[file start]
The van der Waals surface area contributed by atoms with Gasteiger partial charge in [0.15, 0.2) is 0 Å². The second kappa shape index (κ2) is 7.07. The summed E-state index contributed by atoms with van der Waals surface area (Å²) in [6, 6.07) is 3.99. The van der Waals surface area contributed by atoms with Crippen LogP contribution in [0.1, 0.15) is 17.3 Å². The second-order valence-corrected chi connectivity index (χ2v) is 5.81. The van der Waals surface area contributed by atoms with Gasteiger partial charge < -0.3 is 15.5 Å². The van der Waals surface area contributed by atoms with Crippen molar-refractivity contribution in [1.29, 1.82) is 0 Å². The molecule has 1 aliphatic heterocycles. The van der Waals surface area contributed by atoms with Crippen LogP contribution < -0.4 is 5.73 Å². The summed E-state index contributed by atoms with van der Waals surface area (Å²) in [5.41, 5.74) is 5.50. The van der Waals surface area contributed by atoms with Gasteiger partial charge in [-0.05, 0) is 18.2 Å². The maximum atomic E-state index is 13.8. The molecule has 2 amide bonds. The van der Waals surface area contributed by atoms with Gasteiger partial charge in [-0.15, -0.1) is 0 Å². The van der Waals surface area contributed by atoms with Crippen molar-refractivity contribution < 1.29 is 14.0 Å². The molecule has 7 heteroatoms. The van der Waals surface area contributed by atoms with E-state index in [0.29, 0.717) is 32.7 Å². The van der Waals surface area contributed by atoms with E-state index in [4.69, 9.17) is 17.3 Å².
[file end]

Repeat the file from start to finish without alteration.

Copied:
The van der Waals surface area contributed by atoms with Gasteiger partial charge in [0.15, 0.2) is 0 Å². The second kappa shape index (κ2) is 7.07. The summed E-state index contributed by atoms with van der Waals surface area (Å²) in [6, 6.07) is 3.99. The van der Waals surface area contributed by atoms with Crippen LogP contribution in [0.1, 0.15) is 17.3 Å². The second-order valence-corrected chi connectivity index (χ2v) is 5.81. The van der Waals surface area contributed by atoms with Gasteiger partial charge < -0.3 is 15.5 Å². The van der Waals surface area contributed by atoms with Crippen molar-refractivity contribution in [1.29, 1.82) is 0 Å². The molecule has 1 aliphatic heterocycles. The van der Waals surface area contributed by atoms with Crippen LogP contribution < -0.4 is 5.73 Å². The summed E-state index contributed by atoms with van der Waals surface area (Å²) in [5.41, 5.74) is 5.50. The van der Waals surface area contributed by atoms with Gasteiger partial charge in [-0.05, 0) is 18.2 Å². The maximum atomic E-state index is 13.8. The molecule has 2 amide bonds. The van der Waals surface area contributed by atoms with Gasteiger partial charge in [-0.15, -0.1) is 0 Å². The van der Waals surface area contributed by atoms with Crippen molar-refractivity contribution < 1.29 is 14.0 Å². The molecule has 7 heteroatoms. The van der Waals surface area contributed by atoms with E-state index in [0.29, 0.717) is 32.7 Å². The van der Waals surface area contributed by atoms with E-state index in [4.69, 9.17) is 17.3 Å².